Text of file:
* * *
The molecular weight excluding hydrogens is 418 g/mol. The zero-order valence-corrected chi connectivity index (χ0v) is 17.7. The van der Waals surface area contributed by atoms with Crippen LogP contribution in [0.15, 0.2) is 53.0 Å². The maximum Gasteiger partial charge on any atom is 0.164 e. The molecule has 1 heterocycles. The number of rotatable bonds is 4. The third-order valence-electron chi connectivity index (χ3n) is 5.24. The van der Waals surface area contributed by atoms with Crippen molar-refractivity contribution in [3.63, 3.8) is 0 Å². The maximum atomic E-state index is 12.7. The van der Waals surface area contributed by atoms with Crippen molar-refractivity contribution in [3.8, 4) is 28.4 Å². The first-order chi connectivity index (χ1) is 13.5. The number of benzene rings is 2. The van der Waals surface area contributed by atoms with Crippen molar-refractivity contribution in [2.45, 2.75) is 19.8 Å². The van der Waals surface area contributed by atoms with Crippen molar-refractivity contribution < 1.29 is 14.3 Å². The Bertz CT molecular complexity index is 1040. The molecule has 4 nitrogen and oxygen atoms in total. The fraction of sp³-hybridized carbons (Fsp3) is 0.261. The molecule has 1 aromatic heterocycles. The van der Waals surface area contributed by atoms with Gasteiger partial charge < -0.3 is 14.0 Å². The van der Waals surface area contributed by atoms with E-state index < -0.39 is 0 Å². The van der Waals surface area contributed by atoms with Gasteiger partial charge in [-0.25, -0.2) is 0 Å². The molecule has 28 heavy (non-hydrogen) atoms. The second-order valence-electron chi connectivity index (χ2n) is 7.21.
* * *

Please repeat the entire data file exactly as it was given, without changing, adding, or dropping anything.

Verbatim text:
The molecular weight excluding hydrogens is 418 g/mol. The zero-order valence-corrected chi connectivity index (χ0v) is 17.7. The van der Waals surface area contributed by atoms with Crippen LogP contribution in [0.15, 0.2) is 53.0 Å². The maximum Gasteiger partial charge on any atom is 0.164 e. The molecule has 1 heterocycles. The number of rotatable bonds is 4. The third-order valence-electron chi connectivity index (χ3n) is 5.24. The van der Waals surface area contributed by atoms with Crippen molar-refractivity contribution in [3.63, 3.8) is 0 Å². The maximum atomic E-state index is 12.7. The van der Waals surface area contributed by atoms with Crippen molar-refractivity contribution in [3.8, 4) is 28.4 Å². The first-order chi connectivity index (χ1) is 13.5. The number of benzene rings is 2. The van der Waals surface area contributed by atoms with Crippen molar-refractivity contribution in [2.45, 2.75) is 19.8 Å². The van der Waals surface area contributed by atoms with Crippen molar-refractivity contribution < 1.29 is 14.3 Å². The Bertz CT molecular complexity index is 1040. The molecule has 4 nitrogen and oxygen atoms in total. The fraction of sp³-hybridized carbons (Fsp3) is 0.261. The molecule has 1 aromatic heterocycles. The van der Waals surface area contributed by atoms with Gasteiger partial charge < -0.3 is 14.0 Å². The van der Waals surface area contributed by atoms with E-state index < -0.39 is 0 Å². The van der Waals surface area contributed by atoms with Gasteiger partial charge in [-0.25, -0.2) is 0 Å². The molecule has 28 heavy (non-hydrogen) atoms. The second-order valence-electron chi connectivity index (χ2n) is 7.21.